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Amplitude Entrainment?

  1. Jun 25, 2010 #1
    I am so happy to have found this forum. I am trying to understand a concept about frequency entrainment. I remember reading many times that two different, but similar vibrating bodies can lock into a constructive interference regarding their frequencies, however I thought that their amplitudes were completely independant of that.

    However recently, a self proclaimed physics affcianado told me that when two similar vibrating bodies come into contact, the higher amplitude vibrating body will cause the more “quiet” vibrating body to take on its amplitude. In other words, the louder vibration wins. Is this correct? If so, is there a name for this phenom?
  2. jcsd
  3. Jun 25, 2010 #2
    In doing some online research I found this image that essentially explains what my friend is saying. http://www.flickr.com/photos/44173456@N03/4734783316/" [Broken]

    What do you think? Is it bunk?
    Last edited by a moderator: May 4, 2017
  4. Jun 26, 2010 #3
    No info on this?
  5. Jun 26, 2010 #4
    Never heard about that, and I can't think of any mechanism to give you that phenomenon. You can have resonance if you force an oscillator with its natural frequency, of course. Maybe you're talking about that. Can you give a more physical example?
  6. Jun 26, 2010 #5
    I really can't give an example becasue this is all he told me. I was confused by it.

    Can you explain this a bit more please?
  7. Jun 26, 2010 #6
    The soprano lady who can break glasses with her voice... All oscillators have a natural frequency, at which they will oscillate if perturbed and then left alone. Now, if you force an oscillator with its natural frequency, its amplitude will grow with time (and eventually may break up, like the glass). This can be achieved if you have a second oscillator with the same frequency, which is oscillating by itself, but which is somehow linked to the first one.
  8. Jun 26, 2010 #7
    Ah yes! Thank you. Do you have a link or book you can recommend where I can do some more reading on this specific subject?
  9. Jun 26, 2010 #8
    There is a chapter in first volume of Feynman's lectures on physics (all praise be given to him) ;) , that's quite nice. Of course, just typing "Resonance" in wikipedia or google can give you lots of info.
  10. Jun 30, 2010 #9
    OK, I will get a copy of that book.

    Here's an email I received from him regarding this "Law of Resonance" when I asked for an example. Its not really an example, but he explained a bit more. I am not finding this anywhere in my own research regarding the science of physics:

    "When one system encounters another similar system, their vibrations must come into a state of resonance (harmonic vibration). This law also states that the weaker amplitude vibration will be influenced by and change to match the stronger amplitude vibration."
  11. Jan 12, 2011 #10
    Is this a principle of physics found anywhere? I have searched quite a bit and am not finding it. TIA!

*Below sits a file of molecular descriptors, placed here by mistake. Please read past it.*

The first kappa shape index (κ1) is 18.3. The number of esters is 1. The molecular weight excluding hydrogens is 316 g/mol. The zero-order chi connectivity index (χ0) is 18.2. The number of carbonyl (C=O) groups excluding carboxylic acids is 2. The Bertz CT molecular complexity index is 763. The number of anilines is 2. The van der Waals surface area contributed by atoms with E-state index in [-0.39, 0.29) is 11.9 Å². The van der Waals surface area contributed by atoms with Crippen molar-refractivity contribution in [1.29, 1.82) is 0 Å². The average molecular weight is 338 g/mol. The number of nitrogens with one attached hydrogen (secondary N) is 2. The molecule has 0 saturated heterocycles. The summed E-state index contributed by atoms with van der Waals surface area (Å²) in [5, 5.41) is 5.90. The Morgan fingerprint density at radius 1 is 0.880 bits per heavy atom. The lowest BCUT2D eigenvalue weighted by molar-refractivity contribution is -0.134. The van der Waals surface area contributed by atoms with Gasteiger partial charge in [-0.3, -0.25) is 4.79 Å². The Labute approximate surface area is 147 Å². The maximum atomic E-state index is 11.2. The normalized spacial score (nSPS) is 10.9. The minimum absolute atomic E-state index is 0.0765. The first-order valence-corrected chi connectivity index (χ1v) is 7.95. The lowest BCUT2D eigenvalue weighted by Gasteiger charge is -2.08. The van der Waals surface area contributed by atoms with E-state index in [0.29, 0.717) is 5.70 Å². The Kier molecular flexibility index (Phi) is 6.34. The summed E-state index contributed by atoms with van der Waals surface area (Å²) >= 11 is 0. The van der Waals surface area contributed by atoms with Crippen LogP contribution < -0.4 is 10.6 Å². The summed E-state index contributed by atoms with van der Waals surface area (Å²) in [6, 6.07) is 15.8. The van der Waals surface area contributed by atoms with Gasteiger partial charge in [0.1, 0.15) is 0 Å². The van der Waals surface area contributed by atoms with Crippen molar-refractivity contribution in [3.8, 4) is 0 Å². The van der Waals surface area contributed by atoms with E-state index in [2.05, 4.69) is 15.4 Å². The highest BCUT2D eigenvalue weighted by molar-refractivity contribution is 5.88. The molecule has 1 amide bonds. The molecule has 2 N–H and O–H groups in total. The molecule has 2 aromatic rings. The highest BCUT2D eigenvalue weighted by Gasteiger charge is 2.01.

12. Jan 29, 2011 #11
    How about the Principle of Entrainment? Can someone state it for me?
  13. Jan 30, 2011 #12
    This use of the term 'entrainment' is about circadian rhythms and really belongs in the biology section, which may be why you have seen almost no takers.

    I am not a biology specialist so cannot help further.
  14. Mar 25, 2011 #13
    So this does not occur on physics at all?
  15. Mar 25, 2011 #14


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    There is no physical law that I am aware of whereby two oscillating systems come into contact with one another and the weaker oscillator takes on the characteristics of the stronger oscillator. There isn't even any guarantee that they would constructively interact.

    Perhaps your friend is using the wrong terminology or just generally doesn't know what he is talking about?

    Resonance occurs - all the time. However, resonance is not what you are describing. it could be that your friend is thinking of resonance and just doesn't understand it as well as he thinks he does.
  16. Mar 26, 2011 #15


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    Effects like this can occur in nonlinear systems, where the natural frequency depends on the amplitude of vibration for some reason.

    Every real-world system is nonlinear to some extent, though the nonlinearity is often small enough to be ignorable.

    But the graph you posted could be nothing more than forced response of a linear system. In other words, some energy from the "large" oscillator is getting into the "small" system and shaking it around at the same frequency, once the the initial transient response (at a slightly different frequency) has died away. It's hard to give any "explanation" for it without knowing what system (either physical or mathematical) the graph is showing the response of.
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